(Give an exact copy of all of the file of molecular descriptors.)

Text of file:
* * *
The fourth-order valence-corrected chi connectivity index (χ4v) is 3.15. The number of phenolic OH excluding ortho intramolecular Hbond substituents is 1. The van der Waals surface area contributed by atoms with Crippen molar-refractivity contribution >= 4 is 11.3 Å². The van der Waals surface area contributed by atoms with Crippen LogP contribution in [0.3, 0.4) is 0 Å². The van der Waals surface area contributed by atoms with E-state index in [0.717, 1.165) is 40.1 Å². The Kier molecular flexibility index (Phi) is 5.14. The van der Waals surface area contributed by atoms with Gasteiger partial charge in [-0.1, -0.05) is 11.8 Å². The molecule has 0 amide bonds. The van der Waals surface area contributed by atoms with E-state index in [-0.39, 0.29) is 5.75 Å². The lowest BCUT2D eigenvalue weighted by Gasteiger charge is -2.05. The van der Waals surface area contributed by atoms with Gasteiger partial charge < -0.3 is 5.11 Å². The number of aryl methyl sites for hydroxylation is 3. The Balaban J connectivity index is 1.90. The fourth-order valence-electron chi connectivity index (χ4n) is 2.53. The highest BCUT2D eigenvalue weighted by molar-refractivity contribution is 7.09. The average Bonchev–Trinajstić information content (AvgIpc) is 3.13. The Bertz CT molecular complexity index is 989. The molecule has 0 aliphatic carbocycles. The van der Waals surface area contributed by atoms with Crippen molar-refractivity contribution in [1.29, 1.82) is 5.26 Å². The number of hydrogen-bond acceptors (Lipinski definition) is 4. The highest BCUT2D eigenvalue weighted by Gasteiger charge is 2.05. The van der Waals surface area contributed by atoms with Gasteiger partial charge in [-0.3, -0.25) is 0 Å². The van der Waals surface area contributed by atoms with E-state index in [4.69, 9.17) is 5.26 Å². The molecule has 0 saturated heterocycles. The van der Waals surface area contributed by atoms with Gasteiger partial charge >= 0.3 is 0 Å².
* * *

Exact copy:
The fourth-order valence-corrected chi connectivity index (χ4v) is 3.15. The number of phenolic OH excluding ortho intramolecular Hbond substituents is 1. The van der Waals surface area contributed by atoms with Crippen molar-refractivity contribution >= 4 is 11.3 Å². The van der Waals surface area contributed by atoms with Crippen LogP contribution in [0.3, 0.4) is 0 Å². The van der Waals surface area contributed by atoms with E-state index in [0.717, 1.165) is 40.1 Å². The Kier molecular flexibility index (Phi) is 5.14. The van der Waals surface area contributed by atoms with Gasteiger partial charge in [-0.1, -0.05) is 11.8 Å². The molecule has 0 amide bonds. The van der Waals surface area contributed by atoms with E-state index in [-0.39, 0.29) is 5.75 Å². The lowest BCUT2D eigenvalue weighted by Gasteiger charge is -2.05. The van der Waals surface area contributed by atoms with Gasteiger partial charge < -0.3 is 5.11 Å². The number of aryl methyl sites for hydroxylation is 3. The Balaban J connectivity index is 1.90. The fourth-order valence-electron chi connectivity index (χ4n) is 2.53. The highest BCUT2D eigenvalue weighted by molar-refractivity contribution is 7.09. The average Bonchev–Trinajstić information content (AvgIpc) is 3.13. The Bertz CT molecular complexity index is 989. The molecule has 0 aliphatic carbocycles. The van der Waals surface area contributed by atoms with Crippen molar-refractivity contribution in [1.29, 1.82) is 5.26 Å². The number of hydrogen-bond acceptors (Lipinski definition) is 4. The highest BCUT2D eigenvalue weighted by Gasteiger charge is 2.05. The van der Waals surface area contributed by atoms with Gasteiger partial charge in [-0.3, -0.25) is 0 Å². The van der Waals surface area contributed by atoms with E-state index in [4.69, 9.17) is 5.26 Å². The molecule has 0 saturated heterocycles. The van der Waals surface area contributed by atoms with Gasteiger partial charge >= 0.3 is 0 Å².